Invest additional money or not, you will be getting around Rs. 100 per month as long as you hold the scheme.
Obviously, Rs 100 will not be sufficient.
When ever you feel like u have some idle funds, keep adding to the scheme.
If you need a disciplined form, consider investing in SIP method.
With every investment you make, the units gets added and your folio will get decent units.
So, gradually, month after month, the dividend payout to your bank account increases.
And some day, the monthly dividend amount would be sufficient to meet your target expenses.
Under present circumstances, dividends in MIPs are paid in the last days of the month.
Dividends are tax free in the hands of the investor. So you need not worry about taxes.
However, being a debt fund, there will be a Dividend Distribution Tax paid by the mutual fund in the background.
So, you need not worry about DDT either.
This method is suitable for those who want to get tax free returns, though with smaller returns but in a safer and almost guaranteed manner.
Understood this method?
Suppose, i invested 1 lac, inthis kind of fund, and return is 8%, then how much i get as dividend?
1 lakh * 8%=8000 per year
approximatly 8000/12 is dividend ryt?
Also, like equity funds, it is better to SIP in this
If u have 1 lakh, invest, say Rs. 5k per week or so
SIP most often gives more units
Dividends are paid per unit
So the more units u accumulate, the more possibility of the monthly dividend.
Also, monthly dividend % is not fixed. It might go up or down
So, it is safter to keep investing in the scheme till u get 1.5x the target monthly need
apart from dividend, the nav value also increses in fuyture ryt?
Yes. The Equity part of the scheme will aim for growth.
So NAV will keep going up because of the Equity growth
But most MIP schemes will have 80% debt and 20% equity
So they are no way in comparison with pure equity schemes.
As i told u earlier, in terms of risk and return, hybrid schemes fall in between Debt and Equity.
Now, there is an alternative form for this as well.
If you notice, in our first method, the monthly dividend was Rs. 100, then as you kept investing in the scheme, the dividend grows to Rs. 150 and so on.
So, it is a progressive and time taking process.
An alternative to this method is to first invest in a good equity scheme under SIP mode.
Under DIRECT - GROWTH plan
Once a sufficiently large corpus is built, switch that amount to the MIP Scheme and select DIRECT - DIVIDEND PAYOUT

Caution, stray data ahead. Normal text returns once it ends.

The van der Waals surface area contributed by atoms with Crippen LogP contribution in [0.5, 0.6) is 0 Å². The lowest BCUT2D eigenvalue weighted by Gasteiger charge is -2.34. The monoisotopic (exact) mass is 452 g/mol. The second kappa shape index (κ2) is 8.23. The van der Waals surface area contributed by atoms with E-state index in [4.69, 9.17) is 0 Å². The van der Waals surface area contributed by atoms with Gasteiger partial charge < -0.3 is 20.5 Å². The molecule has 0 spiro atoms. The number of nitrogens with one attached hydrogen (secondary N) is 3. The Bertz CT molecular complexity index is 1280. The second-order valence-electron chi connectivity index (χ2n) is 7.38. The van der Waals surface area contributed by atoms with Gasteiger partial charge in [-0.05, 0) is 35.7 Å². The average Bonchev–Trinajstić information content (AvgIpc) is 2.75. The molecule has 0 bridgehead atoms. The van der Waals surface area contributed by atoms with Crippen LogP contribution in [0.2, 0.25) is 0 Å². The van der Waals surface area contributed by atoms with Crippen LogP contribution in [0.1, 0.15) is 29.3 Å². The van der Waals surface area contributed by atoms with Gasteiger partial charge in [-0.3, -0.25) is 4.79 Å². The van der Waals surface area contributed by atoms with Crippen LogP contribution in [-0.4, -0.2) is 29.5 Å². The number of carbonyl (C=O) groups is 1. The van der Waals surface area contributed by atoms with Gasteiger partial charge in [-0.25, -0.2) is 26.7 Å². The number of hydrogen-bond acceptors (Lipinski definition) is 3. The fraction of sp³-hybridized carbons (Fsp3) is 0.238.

Because equities grow faster, there is a possibility of getting the full Rs. 2000 targeted amount quickly (compared to the first method discussed earlier)
This concludes my topic on MIPs. I will take questions regarding this topic if you have, and then i we will listen to Ankit and try to frame a solution.
Tax free returns!
Initially invested capital is retained
Actually this is how Annuity insurance schemes works
Of course, they give guarantee and rate is fixed for life long.
And the returns there are taxable
If you are an active investor or atleast can make investing decisions, MIPs are better than Annuity
Post offices also offer MIP but their rates are too low and the scheme is for limited period of time only.
Post office MIP are more like reverse of traditional Recurring Deposits.
Also understand, Mutual Fund MIPs are considered investments. Hence no guarantee for returns or capital.
Plz also tell me how to select best MIP sceme...n any if u can suggest..my age 26 n i can invest 15-20k / month
Age is not a criteria for investing in MFs. For Annuity under insurance, it is important.
You can get the list of schemes from https://www.valueresearchonline.com/funds/fundselector/default.asp?cat=25&exc=susp%2Cclose%2C3Star%2C2Star%2C1Star%2CnotRated
My personal choice is to go for any one of the below:
Birla Sun Life Monthly Income Plan II - Savings 5 Plan Franklin India Monthly Income Plan - Direct Plan ICICI Prudential MIP 25 - Direct Plan
Check for consistency of returns
It is better to keep funds under MIP only to the extent of 1.5x your montly needs.
Once ur feel like you are getting sufficient monthly amount, you may stop adding more and invest in other schemes like equity schemes for instance.
ICICI Prudential MIP 25 - Direct Plan, what 25 here?
looking at ICICI Pru MIP 25, the fund invests 70% in debt and 30% in equity
So no coincedence in that either
Application Amount is Rs.5000 (plus in multiples of Rs.1)
Min. Additional Investment is Rs.1000 (plus in multiples of Re.1)
You can make any number of investments in a year
Exit load is a bit complex. It is safe to assume 1% exit load if redeemed within one year of investment
Ideally, first start preparing a monthly expenses list
Determine how much money you need
Sort the amounts to ascending order.
Start investing in MIP and try to reach first expense from the list first.